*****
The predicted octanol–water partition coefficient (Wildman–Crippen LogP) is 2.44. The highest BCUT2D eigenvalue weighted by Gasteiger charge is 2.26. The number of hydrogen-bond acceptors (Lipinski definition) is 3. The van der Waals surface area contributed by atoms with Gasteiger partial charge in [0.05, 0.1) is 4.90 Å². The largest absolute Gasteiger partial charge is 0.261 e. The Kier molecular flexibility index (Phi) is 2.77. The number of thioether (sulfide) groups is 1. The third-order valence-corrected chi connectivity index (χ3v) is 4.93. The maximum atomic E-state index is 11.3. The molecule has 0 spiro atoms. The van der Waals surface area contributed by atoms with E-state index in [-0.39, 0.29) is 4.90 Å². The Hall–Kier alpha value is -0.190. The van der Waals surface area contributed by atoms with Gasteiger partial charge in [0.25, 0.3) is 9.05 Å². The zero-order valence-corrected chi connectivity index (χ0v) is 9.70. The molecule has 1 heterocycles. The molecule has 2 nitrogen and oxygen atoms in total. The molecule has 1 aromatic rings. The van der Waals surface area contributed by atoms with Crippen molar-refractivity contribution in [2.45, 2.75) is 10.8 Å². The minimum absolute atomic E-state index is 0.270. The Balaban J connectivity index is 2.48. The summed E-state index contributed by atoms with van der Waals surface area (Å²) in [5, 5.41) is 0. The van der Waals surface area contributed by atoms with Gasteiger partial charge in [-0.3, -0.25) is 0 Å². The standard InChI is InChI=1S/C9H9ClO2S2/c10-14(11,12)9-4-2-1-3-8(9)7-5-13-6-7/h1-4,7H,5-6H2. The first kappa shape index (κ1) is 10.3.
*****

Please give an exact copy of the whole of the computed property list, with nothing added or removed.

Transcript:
The predicted octanol–water partition coefficient (Wildman–Crippen LogP) is 2.44. The highest BCUT2D eigenvalue weighted by Gasteiger charge is 2.26. The number of hydrogen-bond acceptors (Lipinski definition) is 3. The van der Waals surface area contributed by atoms with Gasteiger partial charge in [0.05, 0.1) is 4.90 Å². The largest absolute Gasteiger partial charge is 0.261 e. The Kier molecular flexibility index (Phi) is 2.77. The number of thioether (sulfide) groups is 1. The third-order valence-corrected chi connectivity index (χ3v) is 4.93. The maximum atomic E-state index is 11.3. The molecule has 0 spiro atoms. The van der Waals surface area contributed by atoms with E-state index in [-0.39, 0.29) is 4.90 Å². The Hall–Kier alpha value is -0.190. The van der Waals surface area contributed by atoms with Gasteiger partial charge in [0.25, 0.3) is 9.05 Å². The zero-order valence-corrected chi connectivity index (χ0v) is 9.70. The molecule has 1 heterocycles. The molecule has 2 nitrogen and oxygen atoms in total. The molecule has 1 aromatic rings. The van der Waals surface area contributed by atoms with Crippen molar-refractivity contribution in [2.45, 2.75) is 10.8 Å². The minimum absolute atomic E-state index is 0.270. The Balaban J connectivity index is 2.48. The summed E-state index contributed by atoms with van der Waals surface area (Å²) in [5, 5.41) is 0. The van der Waals surface area contributed by atoms with Gasteiger partial charge in [-0.3, -0.25) is 0 Å². The standard InChI is InChI=1S/C9H9ClO2S2/c10-14(11,12)9-4-2-1-3-8(9)7-5-13-6-7/h1-4,7H,5-6H2. The first kappa shape index (κ1) is 10.3.